TIP: Your admission ticket gets you two consecutive days at both the Philadelphia Museum of Art and Rodin Museum. 

Philadelphia’s art is not limited to museums. The city has a flourishing public art collection including more than 4,000 murals created by Mural Arts Philadelphia, making the city the “Mural capital of the world.”

TIP: Guided Mural Arts tours are available by trolley and walking. Self-guided walking tours are also available through downloadable maps. 

More Philly Museums 

Celebrating its 200th anniversary this year, The Franklin Institute is a hands-on science museum located on the Parkway with exhibits for students and adults alike, including a STEM-focused exhibit on the brain and a new future-focused exhibit on space.

TIP: Check the museum’s schedule for when the Holt & Miller Observatory is open. Safely view the sun through the observatory’s Carl Zeiss Refracting Telescope, one of the largest historical artifacts in the collection. 

Nearby is Eastern State Penitentiary, a former prison and national historic landmark turned museum, which looks at the legacy of criminal justice reform from the nation’s founding to the present.

TIP: Get a discount when you book the self-guided audio, tour, narrated by actor Steve Buscemi, online in advance.

The Penn Museum is across the Schuylkill River near the University of Pennsylvania and Drexel University in the aptly named University City neighborhood. It houses more than one million artifacts from around the world and features recently renovated Middle Eastern, African, and Mexican/Central American galleries and the largest sphinx in the Western Hemisphere.

TIP: Look for QR codes near major artifacts to get additional information.

Philly Dining

a crowd of people at Reading Terminal Market
Conveniently located near the Pennsylvania Convention Center, the Reading Terminal Market dates back to 1893 and is housed in a National Historic Landmark building.

With so many intriguing restaurant options, from gourmet to global cuisine to tiny BYOBs, it might be hard to decide where to eat. The good news is, between award-winning chefs and family-owned establishments, there is no shortage of dining choices and reasons to come back to Philadelphia. 

No one goes hungry in Philadelphia, especially at Reading Terminal Market, the historic market located just steps away from the Pennsylvania Convention Center. More than 80 merchants—many owned by the same family for generations—offer local delights like Philadelphia soft pretzels and global dishes like Khachapuri, Georgian cheese bread. And of course, no one can leave the city without trying one of Philadelphia’s famous cheesesteaks.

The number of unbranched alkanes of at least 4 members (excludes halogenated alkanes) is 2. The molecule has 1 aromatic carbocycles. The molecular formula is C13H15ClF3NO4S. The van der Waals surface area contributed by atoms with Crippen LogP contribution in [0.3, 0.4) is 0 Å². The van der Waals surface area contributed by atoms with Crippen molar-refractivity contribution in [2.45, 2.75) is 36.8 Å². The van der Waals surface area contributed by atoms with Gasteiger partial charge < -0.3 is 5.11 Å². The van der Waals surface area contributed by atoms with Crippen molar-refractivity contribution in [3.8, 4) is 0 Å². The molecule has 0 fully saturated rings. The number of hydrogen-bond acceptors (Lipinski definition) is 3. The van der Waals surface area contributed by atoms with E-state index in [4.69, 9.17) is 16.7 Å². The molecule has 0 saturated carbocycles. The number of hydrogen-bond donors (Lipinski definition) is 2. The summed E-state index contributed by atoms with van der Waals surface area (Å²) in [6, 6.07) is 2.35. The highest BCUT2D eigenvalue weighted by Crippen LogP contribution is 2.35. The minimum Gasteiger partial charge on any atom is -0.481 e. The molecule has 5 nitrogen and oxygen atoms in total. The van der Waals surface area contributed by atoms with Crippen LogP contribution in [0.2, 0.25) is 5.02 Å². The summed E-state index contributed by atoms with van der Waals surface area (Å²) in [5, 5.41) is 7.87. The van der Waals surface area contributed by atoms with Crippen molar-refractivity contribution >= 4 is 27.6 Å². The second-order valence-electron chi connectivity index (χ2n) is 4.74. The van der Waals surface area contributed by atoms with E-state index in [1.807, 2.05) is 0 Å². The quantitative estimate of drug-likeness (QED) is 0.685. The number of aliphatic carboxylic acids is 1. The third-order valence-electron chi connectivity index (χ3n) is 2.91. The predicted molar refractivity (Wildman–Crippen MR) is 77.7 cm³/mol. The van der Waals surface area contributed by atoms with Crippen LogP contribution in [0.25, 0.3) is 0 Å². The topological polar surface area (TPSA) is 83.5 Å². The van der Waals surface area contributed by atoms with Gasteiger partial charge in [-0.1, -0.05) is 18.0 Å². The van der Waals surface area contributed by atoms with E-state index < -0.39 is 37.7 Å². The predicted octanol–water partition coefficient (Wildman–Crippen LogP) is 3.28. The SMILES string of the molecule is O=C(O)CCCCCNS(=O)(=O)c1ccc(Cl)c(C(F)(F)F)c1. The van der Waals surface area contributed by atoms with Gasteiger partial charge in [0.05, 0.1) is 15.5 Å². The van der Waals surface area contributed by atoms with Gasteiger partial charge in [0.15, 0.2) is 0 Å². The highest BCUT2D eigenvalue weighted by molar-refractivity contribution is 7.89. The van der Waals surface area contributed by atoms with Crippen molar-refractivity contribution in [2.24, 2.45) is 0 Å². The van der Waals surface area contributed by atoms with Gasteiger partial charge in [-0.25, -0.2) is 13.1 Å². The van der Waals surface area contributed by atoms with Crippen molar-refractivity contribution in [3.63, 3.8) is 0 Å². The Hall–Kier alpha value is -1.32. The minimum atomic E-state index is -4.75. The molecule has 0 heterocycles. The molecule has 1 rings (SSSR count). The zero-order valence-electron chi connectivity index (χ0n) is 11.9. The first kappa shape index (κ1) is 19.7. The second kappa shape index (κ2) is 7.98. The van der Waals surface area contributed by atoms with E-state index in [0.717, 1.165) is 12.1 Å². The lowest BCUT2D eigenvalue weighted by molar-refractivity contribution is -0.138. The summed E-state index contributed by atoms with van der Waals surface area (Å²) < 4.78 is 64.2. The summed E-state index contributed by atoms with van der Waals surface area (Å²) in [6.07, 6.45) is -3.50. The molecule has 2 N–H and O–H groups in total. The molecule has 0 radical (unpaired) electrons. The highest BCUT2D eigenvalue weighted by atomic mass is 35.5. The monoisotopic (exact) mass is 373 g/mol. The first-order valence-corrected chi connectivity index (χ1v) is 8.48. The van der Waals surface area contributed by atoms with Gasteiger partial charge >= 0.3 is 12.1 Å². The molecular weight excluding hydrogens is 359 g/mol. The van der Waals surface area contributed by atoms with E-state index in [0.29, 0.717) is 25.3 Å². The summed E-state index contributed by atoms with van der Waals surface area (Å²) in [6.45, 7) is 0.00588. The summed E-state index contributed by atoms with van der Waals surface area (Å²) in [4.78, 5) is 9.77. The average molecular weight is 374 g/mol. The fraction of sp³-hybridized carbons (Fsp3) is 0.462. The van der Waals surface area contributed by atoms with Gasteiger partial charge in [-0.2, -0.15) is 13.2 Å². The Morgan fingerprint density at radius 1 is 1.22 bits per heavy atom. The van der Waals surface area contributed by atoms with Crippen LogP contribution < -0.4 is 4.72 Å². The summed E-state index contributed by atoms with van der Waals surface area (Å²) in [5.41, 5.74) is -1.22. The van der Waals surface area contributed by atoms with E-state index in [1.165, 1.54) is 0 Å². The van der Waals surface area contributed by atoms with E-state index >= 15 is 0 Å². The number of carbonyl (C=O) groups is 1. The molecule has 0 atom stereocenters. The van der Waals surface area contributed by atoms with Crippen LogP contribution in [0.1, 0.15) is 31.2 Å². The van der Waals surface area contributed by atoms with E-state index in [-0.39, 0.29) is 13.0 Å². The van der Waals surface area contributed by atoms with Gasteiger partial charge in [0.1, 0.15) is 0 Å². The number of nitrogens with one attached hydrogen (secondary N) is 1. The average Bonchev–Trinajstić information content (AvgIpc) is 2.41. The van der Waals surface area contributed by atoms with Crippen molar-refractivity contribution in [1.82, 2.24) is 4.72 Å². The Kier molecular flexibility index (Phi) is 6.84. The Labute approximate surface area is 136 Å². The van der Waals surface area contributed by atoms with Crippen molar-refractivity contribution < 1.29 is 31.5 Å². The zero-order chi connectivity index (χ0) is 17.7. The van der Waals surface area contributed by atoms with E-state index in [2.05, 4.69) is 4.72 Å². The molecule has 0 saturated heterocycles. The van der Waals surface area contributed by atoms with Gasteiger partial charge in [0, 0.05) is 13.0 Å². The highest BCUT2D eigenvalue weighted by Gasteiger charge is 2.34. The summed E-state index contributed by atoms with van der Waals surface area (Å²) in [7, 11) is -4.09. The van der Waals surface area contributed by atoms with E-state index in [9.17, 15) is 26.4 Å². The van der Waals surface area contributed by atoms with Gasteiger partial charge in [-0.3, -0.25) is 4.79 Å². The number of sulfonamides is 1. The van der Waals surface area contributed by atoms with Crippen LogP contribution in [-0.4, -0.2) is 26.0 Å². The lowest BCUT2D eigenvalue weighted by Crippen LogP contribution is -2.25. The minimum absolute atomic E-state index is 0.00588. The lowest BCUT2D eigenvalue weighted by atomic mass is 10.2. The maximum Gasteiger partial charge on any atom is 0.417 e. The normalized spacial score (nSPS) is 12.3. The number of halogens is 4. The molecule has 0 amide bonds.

TIP: To eat like a local, order cheesesteaks “Whiz wit” for thinly sliced steak on a roll topped with Cheez Whiz and caramelized onions. 

Philly Nightlife 

Wrap up your evening with a theatrical production, jazz performance, or Broadway show. Ensemble Arts Philly’s Kimmel Center, Academy of Music, and other venues line the Avenue of the Arts section of Broad Street. There are also several jazz clubs such as Time, and live music venues such as Milkboy, located downtown, making it easy to explore the city’s nightlife.

TIP: Ensemble Arts Philly offers discounted tickets, called community rush tickets, to select performances online the day before the first performance of a concert weekend or in-person at the box office two hours prior to the start time. 

McGillin’s Old Ale House, opened in 1860, is the oldest continuously operating tavern in the city and one of the oldest in the nation. It’s located a short walk from the Pennsylvania Convention Center and many downtown hotels.

TIP: McGillin’s serves a variety of beers on tap, including those from regional and local breweries, such as Philadelphia Brewing and Love City Brewing. 

the Pennsylvania Convention Center and city hall in Philadelphia
The site of ABA’s 2025 Marketplace, the Pennsylvania Convention Center is conveniently located within walking distance of many of Philadelphia’s historic attractions and restaurants.

Come to historic Philadelphia for ABA’s 2025 Marketplace, catch the Philly vibe, and return when the spotlight shines bright on some of the most notable years in the city’s modern history. 

TIP: Getting to Philadelphia is easy. The airport is just a 25-minute car or train ride from downtown, and the main Amtrak station is easily located in the city.

For more information about Philadelphia, visit or contact the Philadelphia Convention and Visitors Bureau at (215) 636-3300. 


News Center logo

Tell Us What You Think!

Have a question? Ideas for new content? ABA wants your thoughts on this new resource and how it can better serve our members.

Send Feedback

© 2024